One huge mistake that many amateur aquarium owners make in their community is combining omnivorous, herbivorous, and carnivorous fish. As most people tend to think of fish food as flakes from a bottle it’s not so hard to see how these kind of mistakes can be made. Unfortunately mixing the wrong fish can cause fatalities.
Not all fish require the same diet. Like other organisms, a fish is made of a mouth, teeth, and a digestive tract that is intended for certain types of food. It is important to keep in mind that any living creature will eat virtually anything if they are hungry enough. In other words, don’t assume the dietary needs of a fish based on observation alone.
Do your research and find out what the fish need to eat to stay healthy. There are three types of fish, and they are classified based on their dietary needs: Carnivore, Herbivore, and Omnivore.
These are meat-eaters, and generally require live food. Their mouths are large and their teeth are sharp, that allows them to grasp their prey and tear off large chunks of flesh, which is swallowed whole rather than ground.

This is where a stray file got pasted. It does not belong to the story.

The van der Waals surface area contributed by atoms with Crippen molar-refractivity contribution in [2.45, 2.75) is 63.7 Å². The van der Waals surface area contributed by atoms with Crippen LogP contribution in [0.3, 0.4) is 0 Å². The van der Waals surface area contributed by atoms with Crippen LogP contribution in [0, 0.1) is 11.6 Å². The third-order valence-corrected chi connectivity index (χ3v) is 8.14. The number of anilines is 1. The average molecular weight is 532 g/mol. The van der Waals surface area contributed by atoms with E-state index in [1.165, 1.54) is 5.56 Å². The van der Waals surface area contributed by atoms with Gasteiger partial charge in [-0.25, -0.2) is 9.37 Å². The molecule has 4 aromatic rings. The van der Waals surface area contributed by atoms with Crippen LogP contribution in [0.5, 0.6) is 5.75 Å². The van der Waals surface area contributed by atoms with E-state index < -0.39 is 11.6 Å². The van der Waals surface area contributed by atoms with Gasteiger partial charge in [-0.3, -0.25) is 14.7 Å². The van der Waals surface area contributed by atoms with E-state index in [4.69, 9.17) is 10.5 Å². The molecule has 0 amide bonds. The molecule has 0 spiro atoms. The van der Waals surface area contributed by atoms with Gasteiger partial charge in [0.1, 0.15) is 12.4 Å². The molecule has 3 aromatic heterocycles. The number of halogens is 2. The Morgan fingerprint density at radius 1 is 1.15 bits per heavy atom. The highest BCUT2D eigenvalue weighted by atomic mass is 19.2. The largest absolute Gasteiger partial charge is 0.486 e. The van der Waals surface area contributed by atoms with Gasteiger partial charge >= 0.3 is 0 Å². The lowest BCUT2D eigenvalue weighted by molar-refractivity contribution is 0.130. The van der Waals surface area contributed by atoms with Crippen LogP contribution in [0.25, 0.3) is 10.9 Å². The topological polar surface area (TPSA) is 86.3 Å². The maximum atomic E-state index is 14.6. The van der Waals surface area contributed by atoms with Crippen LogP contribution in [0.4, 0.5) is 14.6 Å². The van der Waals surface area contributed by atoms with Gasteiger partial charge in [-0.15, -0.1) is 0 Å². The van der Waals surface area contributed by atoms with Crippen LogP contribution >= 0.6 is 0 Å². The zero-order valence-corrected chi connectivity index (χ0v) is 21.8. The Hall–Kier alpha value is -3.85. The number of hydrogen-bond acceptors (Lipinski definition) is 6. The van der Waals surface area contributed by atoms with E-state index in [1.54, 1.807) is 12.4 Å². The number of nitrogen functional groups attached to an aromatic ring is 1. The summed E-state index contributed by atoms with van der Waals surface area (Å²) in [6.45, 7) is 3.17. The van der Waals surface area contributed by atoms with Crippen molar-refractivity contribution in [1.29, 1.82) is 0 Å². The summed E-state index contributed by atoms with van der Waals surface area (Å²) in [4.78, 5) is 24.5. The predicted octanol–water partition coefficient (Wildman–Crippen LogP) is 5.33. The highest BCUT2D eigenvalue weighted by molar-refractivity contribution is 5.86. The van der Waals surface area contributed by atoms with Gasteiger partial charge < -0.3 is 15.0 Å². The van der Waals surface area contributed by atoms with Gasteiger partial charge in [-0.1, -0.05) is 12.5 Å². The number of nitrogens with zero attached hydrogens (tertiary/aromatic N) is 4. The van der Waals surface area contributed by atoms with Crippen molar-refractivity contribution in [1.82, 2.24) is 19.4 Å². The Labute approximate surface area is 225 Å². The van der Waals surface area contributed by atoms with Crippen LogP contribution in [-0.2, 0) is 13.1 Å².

Carnivores have shorter intestines and larger stomachs, which is designed to hold an entire fish. Their digestive system lacks the ability to digest vegetables, so even though they might eat plants, they cannot derive nutrients from them as the other types. For their reputation, they are known to chase down and eat other fish in the aquarium, carnivores are not suitable for a community tank.
Herbivores are on the opposite end of Carnivores diet. Although herbivores can sometimes be seen eating live foods, the proper diet for an herbivore consists of plants, algae, and pieces of fruit.
They have no true stomach to hold much; instead, they possess a specialized intestine that is capable of breaking down plant matter. Their teeth are flat, which allow them to grind food before swallowing it. Because they lack a stomach for holding large volumes of food, the herbivore must eat frequently – at least several times a day.
An omnivore can eat a variety of meat and vegetable matter. Although omnivorous animals can and will eat vegetables, they cannot digest certain grains and plants. Their teeth and digestive tract have common traits of both the carnivore and the herbivore.
Omnivores are one of the easiest fish to feed, as they eat flake foods as well as live foods, and everything in between. That’s why omnivores are your best pick for a community tank.
As you can see, it’s important to feed your fish properly, as their bodies are designed for certain types of food. If you are not very sure what type of food your fish needs, use the dietary type chart or simply do some research.